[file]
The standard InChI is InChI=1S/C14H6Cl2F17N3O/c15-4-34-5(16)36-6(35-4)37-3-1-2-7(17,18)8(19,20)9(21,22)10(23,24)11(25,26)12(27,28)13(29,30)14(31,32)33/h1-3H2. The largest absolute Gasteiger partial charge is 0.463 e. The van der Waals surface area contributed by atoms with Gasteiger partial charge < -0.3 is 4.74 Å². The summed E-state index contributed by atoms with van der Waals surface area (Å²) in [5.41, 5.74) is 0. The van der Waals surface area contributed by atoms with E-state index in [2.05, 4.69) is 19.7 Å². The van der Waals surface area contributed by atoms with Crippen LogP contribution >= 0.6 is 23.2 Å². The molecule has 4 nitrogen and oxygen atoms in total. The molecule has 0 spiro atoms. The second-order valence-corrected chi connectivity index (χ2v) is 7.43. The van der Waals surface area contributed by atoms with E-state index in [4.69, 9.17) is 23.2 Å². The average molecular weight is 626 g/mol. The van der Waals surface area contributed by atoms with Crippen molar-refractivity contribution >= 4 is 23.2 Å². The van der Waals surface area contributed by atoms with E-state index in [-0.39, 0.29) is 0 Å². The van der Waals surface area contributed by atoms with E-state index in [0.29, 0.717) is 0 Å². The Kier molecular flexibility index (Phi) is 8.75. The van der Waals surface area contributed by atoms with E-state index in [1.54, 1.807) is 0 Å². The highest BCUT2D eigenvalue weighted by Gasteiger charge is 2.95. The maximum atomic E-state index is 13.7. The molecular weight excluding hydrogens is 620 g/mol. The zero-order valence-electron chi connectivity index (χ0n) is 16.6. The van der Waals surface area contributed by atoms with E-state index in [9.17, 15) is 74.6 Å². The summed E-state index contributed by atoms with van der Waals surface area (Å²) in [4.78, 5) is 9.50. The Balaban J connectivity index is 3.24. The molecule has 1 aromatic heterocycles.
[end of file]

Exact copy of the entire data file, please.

The standard InChI is InChI=1S/C14H6Cl2F17N3O/c15-4-34-5(16)36-6(35-4)37-3-1-2-7(17,18)8(19,20)9(21,22)10(23,24)11(25,26)12(27,28)13(29,30)14(31,32)33/h1-3H2. The largest absolute Gasteiger partial charge is 0.463 e. The van der Waals surface area contributed by atoms with Gasteiger partial charge < -0.3 is 4.74 Å². The summed E-state index contributed by atoms with van der Waals surface area (Å²) in [5.41, 5.74) is 0. The van der Waals surface area contributed by atoms with E-state index in [2.05, 4.69) is 19.7 Å². The van der Waals surface area contributed by atoms with Crippen LogP contribution >= 0.6 is 23.2 Å². The molecule has 4 nitrogen and oxygen atoms in total. The molecule has 0 spiro atoms. The second-order valence-corrected chi connectivity index (χ2v) is 7.43. The van der Waals surface area contributed by atoms with E-state index in [4.69, 9.17) is 23.2 Å². The average molecular weight is 626 g/mol. The van der Waals surface area contributed by atoms with Crippen molar-refractivity contribution >= 4 is 23.2 Å². The van der Waals surface area contributed by atoms with E-state index in [-0.39, 0.29) is 0 Å². The van der Waals surface area contributed by atoms with E-state index in [0.29, 0.717) is 0 Å². The Kier molecular flexibility index (Phi) is 8.75. The van der Waals surface area contributed by atoms with E-state index in [1.54, 1.807) is 0 Å². The highest BCUT2D eigenvalue weighted by Gasteiger charge is 2.95. The maximum atomic E-state index is 13.7. The molecular weight excluding hydrogens is 620 g/mol. The zero-order valence-electron chi connectivity index (χ0n) is 16.6. The van der Waals surface area contributed by atoms with E-state index in [9.17, 15) is 74.6 Å². The summed E-state index contributed by atoms with van der Waals surface area (Å²) in [4.78, 5) is 9.50. The Balaban J connectivity index is 3.24. The molecule has 1 aromatic heterocycles.